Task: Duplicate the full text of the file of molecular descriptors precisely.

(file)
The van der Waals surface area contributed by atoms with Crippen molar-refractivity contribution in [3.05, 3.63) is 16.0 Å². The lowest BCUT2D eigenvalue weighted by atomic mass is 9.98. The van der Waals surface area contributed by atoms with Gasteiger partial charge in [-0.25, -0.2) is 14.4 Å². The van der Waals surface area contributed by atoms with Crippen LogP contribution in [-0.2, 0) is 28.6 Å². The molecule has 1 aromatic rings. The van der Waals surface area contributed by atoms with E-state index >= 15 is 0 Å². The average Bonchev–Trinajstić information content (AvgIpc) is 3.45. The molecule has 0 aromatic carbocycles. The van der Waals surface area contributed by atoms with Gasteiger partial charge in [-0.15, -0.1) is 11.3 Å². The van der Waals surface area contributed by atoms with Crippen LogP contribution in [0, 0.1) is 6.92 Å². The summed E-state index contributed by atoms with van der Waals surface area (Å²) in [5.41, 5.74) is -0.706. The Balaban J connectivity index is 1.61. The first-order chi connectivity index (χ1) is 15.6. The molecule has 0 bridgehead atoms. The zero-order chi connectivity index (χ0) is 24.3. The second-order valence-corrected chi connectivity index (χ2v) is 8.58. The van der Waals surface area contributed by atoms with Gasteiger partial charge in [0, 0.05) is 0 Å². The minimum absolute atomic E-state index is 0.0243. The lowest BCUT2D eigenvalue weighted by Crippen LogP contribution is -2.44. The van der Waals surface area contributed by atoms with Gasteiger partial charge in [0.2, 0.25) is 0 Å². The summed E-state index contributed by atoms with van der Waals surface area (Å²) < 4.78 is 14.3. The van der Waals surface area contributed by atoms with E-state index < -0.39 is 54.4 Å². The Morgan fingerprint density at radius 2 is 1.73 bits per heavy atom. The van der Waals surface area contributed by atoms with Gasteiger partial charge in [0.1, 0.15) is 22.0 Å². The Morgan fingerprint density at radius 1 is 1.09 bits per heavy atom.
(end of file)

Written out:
The van der Waals surface area contributed by atoms with Crippen molar-refractivity contribution in [3.05, 3.63) is 16.0 Å². The lowest BCUT2D eigenvalue weighted by atomic mass is 9.98. The van der Waals surface area contributed by atoms with Gasteiger partial charge in [-0.25, -0.2) is 14.4 Å². The van der Waals surface area contributed by atoms with Crippen LogP contribution in [-0.2, 0) is 28.6 Å². The molecule has 1 aromatic rings. The van der Waals surface area contributed by atoms with E-state index >= 15 is 0 Å². The average Bonchev–Trinajstić information content (AvgIpc) is 3.45. The molecule has 0 aromatic carbocycles. The van der Waals surface area contributed by atoms with Gasteiger partial charge in [-0.15, -0.1) is 11.3 Å². The van der Waals surface area contributed by atoms with Crippen LogP contribution in [0, 0.1) is 6.92 Å². The summed E-state index contributed by atoms with van der Waals surface area (Å²) in [5.41, 5.74) is -0.706. The Balaban J connectivity index is 1.61. The first-order chi connectivity index (χ1) is 15.6. The molecule has 0 bridgehead atoms. The zero-order chi connectivity index (χ0) is 24.3. The second-order valence-corrected chi connectivity index (χ2v) is 8.58. The van der Waals surface area contributed by atoms with Gasteiger partial charge in [0, 0.05) is 0 Å². The minimum absolute atomic E-state index is 0.0243. The lowest BCUT2D eigenvalue weighted by Crippen LogP contribution is -2.44. The van der Waals surface area contributed by atoms with Gasteiger partial charge in [0.2, 0.25) is 0 Å². The summed E-state index contributed by atoms with van der Waals surface area (Å²) < 4.78 is 14.3. The van der Waals surface area contributed by atoms with E-state index < -0.39 is 54.4 Å². The Morgan fingerprint density at radius 2 is 1.73 bits per heavy atom. The van der Waals surface area contributed by atoms with Gasteiger partial charge in [0.1, 0.15) is 22.0 Å². The Morgan fingerprint density at radius 1 is 1.09 bits per heavy atom.